EXCLUSIVE The government has indicated for the first time that it could use sanctions to spur local planning authorities to prepare brownfield land registers.
The secretary of state should step in to designate locations for new and expanded settlements in the 'brain belt' spanning Oxford, Cambridge and Milton Keynes should the government and local authorities in the area fail to reach agreement, the government's infrastructure adviser has recommended.
Only one in five planning consultants believe increased application fee rates will improve local authority performance, according to this year's Planning Consultancy Survey.
- Graduate Planner Allen & York Ltd London
- Consultation Manager Allen & York Ltd London
- Planners North Norfolk District Council Norfolk
- Career Grade Planning Officer (Development Management) Brent Council Brent, London (Greater)
- Principal Planning Officer (Development Management) Brent Council Brent, London (Greater)
Policy Summary: Regulations aiming to clear the way for across-the-board increase in application fees
Policy: Draft Fees for Applications, Deemed Applications, Requests and Site Visits (England) (Amendment) Regulations 2017.
Consultancies have reported further rises in staff numbers in the past year, particularly among the larger firms, with many showing growth in their regional offices, Adam Branson reports.
Fee income figures are up again this year at most planning consultancies, who highlight greenfield housing and transport as key growth sectors. Adam Branson reports.
Leading consultants reflect on which sectors have shown growth and decline in this year's consultancy survey. Adam Branson reports.
With the government's long overdue follow up to the industrial strategy green paper imminent, the release of the final report of the Industrial Strategy Commission provides a strong scene-setting lens through which to consider the government's eventual policy and funding announcements. What are the potential implications for local planning authorities?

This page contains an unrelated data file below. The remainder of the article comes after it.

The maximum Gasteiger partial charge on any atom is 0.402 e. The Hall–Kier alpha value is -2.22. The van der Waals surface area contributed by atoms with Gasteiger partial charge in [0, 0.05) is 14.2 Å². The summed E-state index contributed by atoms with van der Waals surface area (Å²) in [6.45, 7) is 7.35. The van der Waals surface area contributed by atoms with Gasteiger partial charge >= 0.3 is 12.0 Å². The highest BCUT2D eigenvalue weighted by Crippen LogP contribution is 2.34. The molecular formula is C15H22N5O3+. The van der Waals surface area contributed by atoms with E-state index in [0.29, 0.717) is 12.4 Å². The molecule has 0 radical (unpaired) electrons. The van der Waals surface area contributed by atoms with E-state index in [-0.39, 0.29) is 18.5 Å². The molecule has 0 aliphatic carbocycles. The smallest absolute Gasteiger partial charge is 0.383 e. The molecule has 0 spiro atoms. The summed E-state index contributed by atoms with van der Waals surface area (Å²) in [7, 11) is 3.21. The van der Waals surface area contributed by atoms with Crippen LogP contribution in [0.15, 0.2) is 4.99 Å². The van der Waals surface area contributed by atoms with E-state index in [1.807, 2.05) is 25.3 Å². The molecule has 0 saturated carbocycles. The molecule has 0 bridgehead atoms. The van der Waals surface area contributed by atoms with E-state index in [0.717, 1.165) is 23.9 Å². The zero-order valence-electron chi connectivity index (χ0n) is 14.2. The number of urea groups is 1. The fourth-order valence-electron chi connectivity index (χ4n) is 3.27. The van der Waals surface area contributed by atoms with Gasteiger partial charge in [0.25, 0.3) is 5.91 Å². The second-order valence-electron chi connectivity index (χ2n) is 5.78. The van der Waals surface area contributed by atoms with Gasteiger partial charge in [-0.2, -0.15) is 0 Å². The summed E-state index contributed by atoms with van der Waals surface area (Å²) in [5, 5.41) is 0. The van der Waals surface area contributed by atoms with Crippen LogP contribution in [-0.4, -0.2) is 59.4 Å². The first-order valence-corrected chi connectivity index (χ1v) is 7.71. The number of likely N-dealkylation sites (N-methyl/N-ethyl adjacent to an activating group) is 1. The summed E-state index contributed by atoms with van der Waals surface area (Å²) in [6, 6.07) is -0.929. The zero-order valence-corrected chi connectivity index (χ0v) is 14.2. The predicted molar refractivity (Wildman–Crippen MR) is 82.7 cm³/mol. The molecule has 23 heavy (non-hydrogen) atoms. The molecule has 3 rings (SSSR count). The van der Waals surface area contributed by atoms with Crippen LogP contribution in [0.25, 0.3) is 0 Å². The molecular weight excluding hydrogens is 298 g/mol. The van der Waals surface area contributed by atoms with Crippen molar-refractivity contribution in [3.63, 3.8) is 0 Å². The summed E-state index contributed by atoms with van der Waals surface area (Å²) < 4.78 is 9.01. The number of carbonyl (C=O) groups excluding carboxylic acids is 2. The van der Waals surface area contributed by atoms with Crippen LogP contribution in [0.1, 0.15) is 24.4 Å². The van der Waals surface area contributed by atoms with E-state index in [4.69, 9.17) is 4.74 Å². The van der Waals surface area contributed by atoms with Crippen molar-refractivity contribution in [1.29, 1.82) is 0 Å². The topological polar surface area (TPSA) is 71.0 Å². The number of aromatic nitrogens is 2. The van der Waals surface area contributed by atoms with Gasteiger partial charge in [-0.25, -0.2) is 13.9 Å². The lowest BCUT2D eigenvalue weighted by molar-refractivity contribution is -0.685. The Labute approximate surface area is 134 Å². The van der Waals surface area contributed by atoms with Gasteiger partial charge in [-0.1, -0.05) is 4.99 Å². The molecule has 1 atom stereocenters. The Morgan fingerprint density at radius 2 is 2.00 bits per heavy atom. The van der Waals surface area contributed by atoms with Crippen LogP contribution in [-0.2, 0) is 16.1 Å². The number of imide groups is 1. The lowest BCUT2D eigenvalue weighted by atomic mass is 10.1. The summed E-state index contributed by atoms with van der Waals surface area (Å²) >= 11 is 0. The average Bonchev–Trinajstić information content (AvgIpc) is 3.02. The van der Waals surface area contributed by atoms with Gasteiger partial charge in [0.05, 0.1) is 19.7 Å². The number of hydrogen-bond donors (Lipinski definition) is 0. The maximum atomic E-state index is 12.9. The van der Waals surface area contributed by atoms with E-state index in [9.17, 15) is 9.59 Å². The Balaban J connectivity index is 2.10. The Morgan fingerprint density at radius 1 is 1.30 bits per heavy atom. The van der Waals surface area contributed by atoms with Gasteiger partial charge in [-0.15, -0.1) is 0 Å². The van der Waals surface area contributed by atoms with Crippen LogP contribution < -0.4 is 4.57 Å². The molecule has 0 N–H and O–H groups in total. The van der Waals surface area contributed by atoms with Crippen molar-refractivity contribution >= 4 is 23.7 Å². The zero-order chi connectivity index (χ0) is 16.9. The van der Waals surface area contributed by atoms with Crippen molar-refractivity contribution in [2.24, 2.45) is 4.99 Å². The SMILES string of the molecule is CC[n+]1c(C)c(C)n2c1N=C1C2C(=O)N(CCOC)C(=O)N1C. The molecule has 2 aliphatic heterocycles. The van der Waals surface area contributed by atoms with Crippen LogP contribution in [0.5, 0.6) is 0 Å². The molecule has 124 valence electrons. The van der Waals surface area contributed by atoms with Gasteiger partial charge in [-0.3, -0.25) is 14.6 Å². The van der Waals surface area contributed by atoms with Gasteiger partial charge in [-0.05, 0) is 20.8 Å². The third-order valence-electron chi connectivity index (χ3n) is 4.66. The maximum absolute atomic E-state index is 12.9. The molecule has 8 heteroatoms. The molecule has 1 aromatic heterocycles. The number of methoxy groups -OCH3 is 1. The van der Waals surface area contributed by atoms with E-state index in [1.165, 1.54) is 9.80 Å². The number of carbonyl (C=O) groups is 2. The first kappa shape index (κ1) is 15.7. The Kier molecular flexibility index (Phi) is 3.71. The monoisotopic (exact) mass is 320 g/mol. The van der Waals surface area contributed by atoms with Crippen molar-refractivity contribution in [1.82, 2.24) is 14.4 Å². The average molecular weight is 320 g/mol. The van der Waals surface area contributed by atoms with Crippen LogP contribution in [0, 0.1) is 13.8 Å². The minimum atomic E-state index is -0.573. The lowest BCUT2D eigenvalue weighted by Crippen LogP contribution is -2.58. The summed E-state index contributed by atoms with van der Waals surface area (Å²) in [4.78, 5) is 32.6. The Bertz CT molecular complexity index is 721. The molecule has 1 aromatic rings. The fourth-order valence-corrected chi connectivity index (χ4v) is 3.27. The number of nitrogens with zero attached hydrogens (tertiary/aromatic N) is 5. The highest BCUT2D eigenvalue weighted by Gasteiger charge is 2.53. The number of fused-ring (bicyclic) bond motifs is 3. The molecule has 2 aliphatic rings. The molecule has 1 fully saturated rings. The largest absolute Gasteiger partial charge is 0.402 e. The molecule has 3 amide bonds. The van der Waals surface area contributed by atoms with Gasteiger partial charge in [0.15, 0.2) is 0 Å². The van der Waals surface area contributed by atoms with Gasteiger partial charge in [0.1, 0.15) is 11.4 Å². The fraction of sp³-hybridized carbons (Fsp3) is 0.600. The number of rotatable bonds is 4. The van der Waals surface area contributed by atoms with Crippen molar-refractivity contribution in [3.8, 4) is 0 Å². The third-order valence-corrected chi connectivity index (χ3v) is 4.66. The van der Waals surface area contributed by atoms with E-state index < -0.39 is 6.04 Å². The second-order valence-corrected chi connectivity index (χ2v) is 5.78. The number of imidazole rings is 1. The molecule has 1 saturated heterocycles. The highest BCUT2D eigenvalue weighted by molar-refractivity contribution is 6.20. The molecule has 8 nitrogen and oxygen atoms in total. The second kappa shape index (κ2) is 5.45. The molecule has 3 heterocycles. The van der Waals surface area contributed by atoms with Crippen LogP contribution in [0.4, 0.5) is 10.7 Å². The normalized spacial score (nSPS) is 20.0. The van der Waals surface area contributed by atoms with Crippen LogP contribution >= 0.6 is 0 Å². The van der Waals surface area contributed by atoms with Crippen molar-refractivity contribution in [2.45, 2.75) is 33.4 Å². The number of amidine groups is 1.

Away from the main conference hall and the Prime Minister's mishap-strewn speech, one of the most compelling scenes to witness at last month's Conservative Party conference was the hard time given to the communities secretary by his own councillors over the use of viability assessments in the planning system.
A recent High Court decision on a case in London highlights how complex section 73 permissions can be and how errors can so easily be made when granting permission and applying conditions.
Since the government's latest consultation on measures to boost housing supply in England, Planning for the right homes in the right places, there has been a lot of debate about the proposed new methodology for assessing housing need.
Delays in decision-making on Nationally Significant Infrastructure Projects (NSIPs) used to be an exceptional circumstance. Only one of the first 42 decisions missed the three month decision deadline. But suddenly they are becoming commonplace.
At last, the regulations that are intended to enable local planning authorities to raise application fees by 20 per cent have been laid before Parliament.
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